In terms of loading, the smaller surface area of the core-shells can lead to a much quicker overload situation, which can compromise throughput of purification, so maybe becoming a (trade off) compromise on speeding up our analysis Figure 5 (Silica matrix overload). In Figure 5 we see the loading ability of 2 silica based columns, both 50x3mm, one a traditional fully porous 3µm particle with a S.A. of 380m2/g and one a 200m2/g core-shell.
It can be seen that as we increase the mass loaded onto the columns the core-shell losses efficiency much more rapidly than the higher surface area fully porous particle. Losses are in relation to the 0.02mg/ml sample, so by 0.5mg/ml core-shell has lost 45% efficiency whilst the porous particle has lost only 4%. Core shell stability is still largely unproven over time as this is a ‘new’ technology and will undoubtedly be the first of many iterations of the technique. Over time this should not be an issue as manufacture of these particles becomes robust, historical data will be built up to prove robustness and reproducibility.
UHPLC systems were designed specifically to be low dwell volume, in the region of 60-150µl. If you use sub 2µm particles on a traditional LC system then the efficiency is soon compromised (Figure 6) providing only a small increase over using a normal 3µm particle.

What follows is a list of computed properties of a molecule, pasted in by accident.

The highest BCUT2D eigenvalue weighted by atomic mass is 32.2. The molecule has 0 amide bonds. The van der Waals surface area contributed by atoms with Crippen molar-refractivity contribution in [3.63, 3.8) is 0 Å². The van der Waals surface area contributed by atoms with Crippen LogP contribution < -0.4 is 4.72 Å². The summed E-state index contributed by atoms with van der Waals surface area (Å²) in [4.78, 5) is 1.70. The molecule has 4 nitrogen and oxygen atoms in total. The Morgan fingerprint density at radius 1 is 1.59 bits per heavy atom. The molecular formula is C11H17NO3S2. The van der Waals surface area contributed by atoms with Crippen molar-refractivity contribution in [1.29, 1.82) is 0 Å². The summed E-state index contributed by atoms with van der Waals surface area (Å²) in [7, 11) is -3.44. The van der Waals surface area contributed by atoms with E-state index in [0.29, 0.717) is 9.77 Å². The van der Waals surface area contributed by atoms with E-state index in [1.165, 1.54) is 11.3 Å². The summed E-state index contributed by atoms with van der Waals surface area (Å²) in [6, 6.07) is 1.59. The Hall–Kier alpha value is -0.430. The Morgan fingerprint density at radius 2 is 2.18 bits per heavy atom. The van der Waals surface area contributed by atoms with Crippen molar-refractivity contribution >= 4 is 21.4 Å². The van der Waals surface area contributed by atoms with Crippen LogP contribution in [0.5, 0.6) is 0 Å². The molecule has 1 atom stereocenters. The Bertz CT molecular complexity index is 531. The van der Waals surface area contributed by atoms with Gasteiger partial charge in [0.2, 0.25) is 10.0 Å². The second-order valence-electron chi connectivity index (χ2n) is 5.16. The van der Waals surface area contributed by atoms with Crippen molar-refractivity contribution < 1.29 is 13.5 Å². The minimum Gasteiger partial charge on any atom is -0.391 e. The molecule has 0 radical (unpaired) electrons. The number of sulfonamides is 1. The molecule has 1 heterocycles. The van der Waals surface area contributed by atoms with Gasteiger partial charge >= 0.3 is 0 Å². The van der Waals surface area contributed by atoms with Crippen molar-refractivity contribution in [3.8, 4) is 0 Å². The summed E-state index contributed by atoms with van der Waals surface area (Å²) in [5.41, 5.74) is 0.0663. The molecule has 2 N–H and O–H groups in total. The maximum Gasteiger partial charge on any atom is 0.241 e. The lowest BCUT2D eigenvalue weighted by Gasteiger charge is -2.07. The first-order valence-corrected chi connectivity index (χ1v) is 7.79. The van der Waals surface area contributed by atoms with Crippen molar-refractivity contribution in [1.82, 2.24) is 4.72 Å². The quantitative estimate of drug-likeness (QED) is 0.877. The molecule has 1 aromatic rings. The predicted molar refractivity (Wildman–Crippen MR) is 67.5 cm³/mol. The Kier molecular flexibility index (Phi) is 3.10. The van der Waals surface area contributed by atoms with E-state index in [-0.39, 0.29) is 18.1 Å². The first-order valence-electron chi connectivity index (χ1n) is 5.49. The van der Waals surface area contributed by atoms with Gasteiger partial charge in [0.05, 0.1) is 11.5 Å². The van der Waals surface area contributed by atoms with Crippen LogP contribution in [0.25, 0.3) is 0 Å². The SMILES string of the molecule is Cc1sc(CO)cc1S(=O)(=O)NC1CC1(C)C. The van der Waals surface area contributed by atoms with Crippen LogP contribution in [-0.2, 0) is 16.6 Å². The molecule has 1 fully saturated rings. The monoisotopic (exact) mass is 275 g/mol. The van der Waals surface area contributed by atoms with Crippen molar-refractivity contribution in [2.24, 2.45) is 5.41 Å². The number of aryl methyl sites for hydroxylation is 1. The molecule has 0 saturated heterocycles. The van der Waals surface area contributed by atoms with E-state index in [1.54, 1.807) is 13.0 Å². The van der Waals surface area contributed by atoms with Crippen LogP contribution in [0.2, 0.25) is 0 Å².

Core-Shell however whilst also affected by system dwell volume, don’t drop as significantly as UHPLC if wider bore geometries are used on traditional HPLC systems (Table 1).
Core-Shell technology and UHPLC technology both offer high efficiency, fast separations so is one better than the other? I am not sure that there is going to be any clear winner. Both technologies require low dispersion LC systems to provide the much vaunted efficiencies discussed. Both technologies are not as progressed as HPLC columns, in terms of the selectivity’s available and scaleability, although on the latter UHPLC definitely offers an advantage if you can have the same surface area and carbon load across 1.7µm, 3µm and 5µm particles.
Both these particles will find use in laboratories in future. I think that personal preference will come into play, UHPLC particles are robust, but the instrumentation may be prone to blockage and is still an expert user tool. Core-shell is largely unproven and still requires low dispersion systems to work to its optimum. I think that these variables will likely split opinion in the techniques and cause people to have their personal favourite. There is no doubt that both higher efficiency particles with much reduced run times are the future of chromatography and that they have improved the ability to speed up analysis exponentially. We need to make the most of this as manufacturers by offering a wide range of stationary phases and scaling options to aid the analysts ability to improve productivity.
The future is here and the future is faster…..